Lord Sin is Out!
by Kalen Hughes
Zebra Debut--available now!
What do May flowers bring? Heroes like Kalen Hughes' Lord Sin, Ivo Dauntry, who learns that revenge is a double-edged sword.
4 STARS!, Romantic Times
Hughes debuts with a novel that's part erotic romace and party country houseparty romp--a unique combination that will keep readers intrigued. Part of the appeal is Hughes' ability to create likable characters as well as spicy love scenes tinged with rough sex and tenderness. She's definitely on her way to enticing readers who adore Lisa Kleypas, Pamela Britton and Katherine O'Neal.
SIX NIGHTS OF PLEASURE . . .
Georgianna Exley's passionate nature has always been her undoing-and for this reason the beautiful young widow allows her lovers only a single night in her bed. But Ivo Dauntry has come home to England, and for him she'll break her most sacred rule: granting him six nights of sensual bliss, one for every year he's given up for her . . .
SIX YEARS TO WAIT . . ..
As a gentleman born, Ivo risked his reputation and his life in a duel to defend Georgianna's honor. Now, returned from exile, Ivo discovers that she has proved to be less than a lady . . . and soon, his daring seduction becomes a sensual contest of wills. But the long-ago duel that bound them forever has fueled the hatred of a madman determined to make Georgianna pay for her misdeeds with her life, and once again, Ivo must risk everything to save the woman he loves . . .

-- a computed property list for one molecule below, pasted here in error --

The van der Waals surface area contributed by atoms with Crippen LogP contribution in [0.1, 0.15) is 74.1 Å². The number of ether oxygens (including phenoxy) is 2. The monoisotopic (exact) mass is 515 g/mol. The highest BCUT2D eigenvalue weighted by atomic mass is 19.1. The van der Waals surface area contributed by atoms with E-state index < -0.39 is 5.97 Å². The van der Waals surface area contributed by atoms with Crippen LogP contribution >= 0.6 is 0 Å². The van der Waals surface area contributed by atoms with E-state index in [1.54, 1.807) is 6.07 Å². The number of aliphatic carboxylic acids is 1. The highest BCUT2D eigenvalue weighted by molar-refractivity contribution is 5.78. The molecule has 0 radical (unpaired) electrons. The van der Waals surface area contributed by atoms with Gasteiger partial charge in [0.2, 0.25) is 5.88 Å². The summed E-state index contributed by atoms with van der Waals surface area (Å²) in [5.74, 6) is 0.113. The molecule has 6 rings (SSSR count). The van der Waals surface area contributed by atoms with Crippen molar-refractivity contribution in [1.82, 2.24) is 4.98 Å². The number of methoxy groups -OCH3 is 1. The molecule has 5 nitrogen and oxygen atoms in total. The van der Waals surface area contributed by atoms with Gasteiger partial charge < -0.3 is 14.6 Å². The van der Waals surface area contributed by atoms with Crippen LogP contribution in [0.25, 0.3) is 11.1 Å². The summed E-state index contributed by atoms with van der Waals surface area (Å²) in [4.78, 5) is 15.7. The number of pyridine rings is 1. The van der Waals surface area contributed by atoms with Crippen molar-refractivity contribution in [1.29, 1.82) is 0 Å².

I thought I’d do something a little different to announce the arrival of Lord Sin in bookstores. I’ve already done one interview with Risky Regencies, and I’ve even started getting fan mail (nothing is as cool as fan mail!). Today, I’m being interviewed by my friends over at Dishing with the Divas (and giving away a copy of Lord Sin), and I hope you’ll join me there. But here on History Hoydens we’re going to take a look behind the scenes of Lord Sin:
Lord Sin started out as role reversal book. The heroine was an extreme tomboy (a period term and concept!), raised in an almost exclusively masculine world. A world which she never left, even upon her marriage, because she married one of the boys she grew up with . . . and then he died. I was interested in just how such a woman would move on, how she would get past the loss, and how (if!) her male friends (who’d also been her husband’s friends) would react to her opening herself up to love again.
One of the things I was certain about was that she would be the kind of woman who showed up in the scandal sheets and the tabloids, the Angelina Jolie of her age. It wasn’t until I read Jo Manning’s wonderful book My Lady Scandalous that I got the idea for using this as a facet of the book. In the book she mentions the Tête-à-Tête column in the Morning Post. This was a salacious gossip column, which featured at the very top of the page a vignette of a man and a woman (people easily recognizable to the reading public). The poses of the couple in question were a comment upon the state of the relationship: Gazing at one another implied something entirely different from one looking towards the “beloved” while the other looked away, or turned their back.
Each chapter of the book begins with a made-up quote from the column. This is a feature I’ll be repeating in the upcoming sequels. Some of the quotes give you an insight into the story, some provide misleading information, and others directly affect the plot (a facet of this that I love).
As a reader, do you enjoy touches like this, or do you skip over them and just read the main story?